New defence to murder charge comes into force

Men and women facing domestic violence could argue they were forced to kill their tormentor under a new murder law which comes into force today.







Killers can escape a murder conviction by proving they were motivated by "words and conduct" which left them "seriously wronged".



Under the changes, the defence of provocation is replaced with a new defence of "loss of control" caused by "a fear of serious violence" or in response to "words or conduct which caused the defendant to have a justifiable sense of being seriously wronged".



A Ministry of Justice spokesman said: "Changes to the law on murder contained in the Coroners and Justice Act 2009 come into effect today.



"These changes are based on Law Commission recommendations made in their review of homicide law in 2006 and were fully debated by Parliament and passed into law in 2009.



"These changes will strengthen the law and provide for more just and equitable outcomes in individual cases."



The new law also replaces the partial defence of diminished responsibility with a new defence based on "recognised medical conditions".



The Infanticide Act 1938 is amended to make clear that the offence and defence of infanticide are only available in respect of a woman who would otherwise be found guilty of murder or manslaughter.











Men and women who kill after suffering a "slow burn" of domestic violence over a period of time could use one of the partial defences under the new law, which replaces a requirement for them to have acted on the spur of the moment.

The old law made it too easy for men to kill their wives and claim they were provoked by the victim's infidelity, but at the same time restricted the use of partial defences by women with abusive partners.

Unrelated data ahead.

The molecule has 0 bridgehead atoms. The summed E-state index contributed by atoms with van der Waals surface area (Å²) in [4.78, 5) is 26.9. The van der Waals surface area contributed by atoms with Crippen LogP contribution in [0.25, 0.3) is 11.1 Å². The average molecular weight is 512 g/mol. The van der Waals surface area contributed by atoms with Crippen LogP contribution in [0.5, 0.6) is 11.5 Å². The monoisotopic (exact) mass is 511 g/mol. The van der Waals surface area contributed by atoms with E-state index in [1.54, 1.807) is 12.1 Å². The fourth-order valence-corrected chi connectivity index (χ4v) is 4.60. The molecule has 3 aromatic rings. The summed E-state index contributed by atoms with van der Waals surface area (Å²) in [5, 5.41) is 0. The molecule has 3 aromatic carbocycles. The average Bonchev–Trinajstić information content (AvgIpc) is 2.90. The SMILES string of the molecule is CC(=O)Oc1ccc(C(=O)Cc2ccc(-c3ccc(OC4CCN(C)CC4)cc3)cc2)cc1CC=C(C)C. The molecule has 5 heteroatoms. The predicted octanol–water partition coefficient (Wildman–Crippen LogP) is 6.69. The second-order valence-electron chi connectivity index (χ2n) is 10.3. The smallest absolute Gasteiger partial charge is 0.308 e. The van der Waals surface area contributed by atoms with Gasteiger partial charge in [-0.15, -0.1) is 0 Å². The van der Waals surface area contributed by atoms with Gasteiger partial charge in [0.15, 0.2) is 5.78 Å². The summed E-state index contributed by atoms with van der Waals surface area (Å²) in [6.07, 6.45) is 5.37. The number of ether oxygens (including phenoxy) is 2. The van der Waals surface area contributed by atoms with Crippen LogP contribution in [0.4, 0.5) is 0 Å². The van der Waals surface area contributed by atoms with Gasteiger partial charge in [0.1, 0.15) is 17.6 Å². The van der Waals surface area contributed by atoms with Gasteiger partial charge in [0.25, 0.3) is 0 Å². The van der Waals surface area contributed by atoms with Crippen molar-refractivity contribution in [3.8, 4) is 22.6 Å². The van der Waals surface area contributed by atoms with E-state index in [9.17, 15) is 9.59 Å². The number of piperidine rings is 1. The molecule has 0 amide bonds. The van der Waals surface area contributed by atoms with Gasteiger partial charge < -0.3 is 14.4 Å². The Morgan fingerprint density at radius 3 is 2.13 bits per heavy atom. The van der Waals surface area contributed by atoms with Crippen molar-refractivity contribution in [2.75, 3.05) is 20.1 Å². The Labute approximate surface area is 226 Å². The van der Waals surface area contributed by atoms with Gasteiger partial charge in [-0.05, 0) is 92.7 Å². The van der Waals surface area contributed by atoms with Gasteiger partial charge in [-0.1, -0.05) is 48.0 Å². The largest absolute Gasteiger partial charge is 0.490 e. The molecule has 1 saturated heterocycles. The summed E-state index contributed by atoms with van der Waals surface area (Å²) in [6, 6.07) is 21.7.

The proposals for a "slow burn" defence, where a killer takes a life after being subjected to delayed or gradual pressure, would still have a high threshold and apply equally to both men and women.



The "fear of serious violence" defence could apply, for example, when a mother kills a man after catching him trying to rape her daughter, a Ministry of Justice spokeswoman said.











Women's Aid, which works to end domestic violence against women and children, welcomed the changes.

Its chief executive Nicola Harwin said: "The new revised partial defence of provocation should help deliver fairer treatment of domestic violence victims in cases where they have killed a violent and abusive partner, often following years of abuse.



"We also welcome the fact that infidelity will no longer be treated as an acceptable defence for anyone killing a current or former partner."

Start your day with The Independent, sign up for daily news emails
Arts and Entertainment
filmPoldark production team claims innocence of viewers' ab frenzy
Life and Style
Google marks the 81st anniversary of the Loch Ness Monster's most famous photograph
techIt's the 81st anniversary of THAT iconic photograph
News
Katie Hopkins makes a living out of courting controversy
people
News
General Election
ebooks
ebooksA special investigation by Andy McSmith